My Account
Your cart is currently empty.
Shop by Age Shop by Players Kids Family Strategy Card Party Puzzles Toys Extras
Pre-Order Games Ashland Store Eugene Store Facebook Facebook
Join Our Newsletter
Get Funagain Points by submitting media! Full details, including content license, are available here.
You must be logged in to your account to submit media. Please click here to log in or create a free account.
Store:  Strategy Games
Genre:  Rail & Network
Format:  Board Games


Funagain Games does not stock this edition of this title [], usually because it's out of print.

Notify me if/when this item becomes available:
(you will be asked to log in first)

Product Awards:  
Games Magazine Awards
Advanced Strategy Game Nominee, 2005

Ages Play Time Players
11+ 60 minutes 2-5

Designer(s): Corne van Moorsel

Publisher(s): Cwali

Please Login to use shopping lists.

Product Description

Logistico is an archipelago in the Logistic Ocean. The inhabitants on the 5 islands of the Republic of Logistico have supply of goods and demand for other goods. Each player has a boat, a plane and a truck to match supply with demand. Plan your routes the best to make the most profit!

Product Awards

Games Magazine Awards
Advanced Strategy Game Nominee, 2005

Product Information


  • 1 archipelago
  • 5 boats
  • 5 planes
  • 5 trucks
  • 5 pawns
  • 27 cards
  • 36 blocks
  • 36 discs
You might be interested in these related products as well:

Mali Powstańcy: Warszawa 1944 Little Insurgents: Warsaw 1944 Out of Stock

Product Reviews


Average Rating: 4 in 1 review

Sort reviews by:

by Dr Jay
Boats, Planes,and Trucks -- What a trip!
December 26, 2003

Ever since playing _Titicaca_ and _ZooSim, I have been a fan of Corne van Moosel. _Logistico_ starts out with a whimper and builds to a crescendo.

The rules about what to do with airplanes could be better written, but that doesn't detract from the playability of the game. It was fun to initially place the disks (wafers) and blocks of different colors in different parts of five islands. You start with the movement of the boats, followed by the planes and the trucks. We played a two-player version with a blue and yellow player.

I was a little perturbed by the closeness in color of the light and dark brown blocks. The yellow player, who is color impaired, had difficulty disinguishing between the dark green and the dark brown blocks. Why couldn't we have had some orange blocks?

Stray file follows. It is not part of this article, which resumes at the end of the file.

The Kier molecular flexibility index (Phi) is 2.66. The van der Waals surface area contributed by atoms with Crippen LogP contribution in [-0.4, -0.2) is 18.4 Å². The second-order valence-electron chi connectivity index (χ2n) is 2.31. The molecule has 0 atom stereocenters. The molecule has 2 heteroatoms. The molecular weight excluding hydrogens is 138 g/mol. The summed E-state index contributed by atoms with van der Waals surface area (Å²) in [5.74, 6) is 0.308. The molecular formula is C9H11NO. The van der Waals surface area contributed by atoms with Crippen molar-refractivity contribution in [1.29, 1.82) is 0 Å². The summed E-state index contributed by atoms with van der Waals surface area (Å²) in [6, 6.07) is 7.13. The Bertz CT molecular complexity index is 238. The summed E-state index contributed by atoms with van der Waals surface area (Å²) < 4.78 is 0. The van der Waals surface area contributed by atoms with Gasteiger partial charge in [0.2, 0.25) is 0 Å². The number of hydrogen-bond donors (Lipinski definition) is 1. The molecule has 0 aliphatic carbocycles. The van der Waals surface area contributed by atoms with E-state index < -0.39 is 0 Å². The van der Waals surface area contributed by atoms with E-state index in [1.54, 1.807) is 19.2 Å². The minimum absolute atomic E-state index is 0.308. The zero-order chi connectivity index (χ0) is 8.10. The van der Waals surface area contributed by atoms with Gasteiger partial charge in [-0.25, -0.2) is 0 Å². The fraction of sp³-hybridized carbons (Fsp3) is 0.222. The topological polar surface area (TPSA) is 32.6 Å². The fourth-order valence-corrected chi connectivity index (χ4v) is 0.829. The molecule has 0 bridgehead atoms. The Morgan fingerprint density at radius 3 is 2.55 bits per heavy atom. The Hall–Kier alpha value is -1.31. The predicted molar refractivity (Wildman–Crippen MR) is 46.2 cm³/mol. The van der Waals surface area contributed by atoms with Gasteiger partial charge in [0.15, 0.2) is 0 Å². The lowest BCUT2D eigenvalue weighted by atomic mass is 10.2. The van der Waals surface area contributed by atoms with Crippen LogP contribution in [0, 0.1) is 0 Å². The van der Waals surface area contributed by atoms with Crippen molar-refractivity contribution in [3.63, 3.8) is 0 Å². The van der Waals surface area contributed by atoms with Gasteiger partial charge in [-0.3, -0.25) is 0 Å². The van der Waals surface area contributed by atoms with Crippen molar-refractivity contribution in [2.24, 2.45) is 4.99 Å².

Three cards are drawn at the beginning that show the initial placement on the islands for the three means of transportation or the vehicles. I, unfortunately, confused the plane with the boat at the beginning. However, on close inspection, I now see the distinguishing outline of a fuselage.

The loads consist of four blocks for the boat, three loads for the plane, and two loads for the truck. Each player starts at 40 logis or dollars. You can spend for your movement and loading/unloading. You must always make a profit upon delivery; losses are not accepted. The first round (three-vehicle movement)went smoothly for the blue player. He loaded a white block on the boat and moved to a space with a white disk. The board is divided into the costs table, money track, and the income indicator. With more movement for each vehicle, the costs increase and decrease the possible revenue. To increase the competition, players are dealt three cards that show special locations on certain spaces of the five islands. If those spaces are landed on during the rounds, the second column of the income table is used to compute the profit. Each player is allowed up to eight movement points per vehicle.

The blue player, in desperate moves during the game, used up his three cards to gain an initial advantage on the money track. The yellow player patiently held back his cards until more money could be made. We now reached the plane part of the round. The plane with its loaded goodies can fly to one or more of the five airport spaces on the different islands. The blue player figured out that delivering two different blocks to adjacent spaces of the airport would result in more income. However, the yellow player announced later in the game that the interpretation of the rules may have been faulty. The rules are not completely clear on possible interpretation and translation. Does the plane pick up only from its own area (airport), or may it pick up from adjacent land areas as the boat does? The question is being referred to Cwali in the Netherlands.

The yellow player began to outdistance the blue one with better pickups and deliveries with the truck in the third part of each round. The blue player tried to catch up, but turns were wasted trying to move the truck into position. In the meantime, the yellow player was unable to use his initially dealt three cards, because the blue player had grabbed the disks from the spaces originally intended for the yellow player.

Now the race became hot for the final disks where the planes and boats took center stage. The trucks almost became useless, but the yellow player figured out how to position his truck on Island Teneriki and collect the remaining disks after his plane had landed and transferred the goods to the truck.

The final scores were probably too high: 188, Yellow; 119, Blue. The yellow player commented that the game has possibilities. He was quite concerned that the starting player always has the major advantages of picking up the goods. I commented that inadequate play from the starting player can tip the scales in favor of the second or more players. The yellow player still believed the starting player is like a vulture waiting to grab the unsuspecting goods poised on one of the five islands.

Other Resources for Logistico:

Board Game Geek is an incredible compilation of information about board and card games with many descriptions, photographs, reviews, session reports, and other commentary.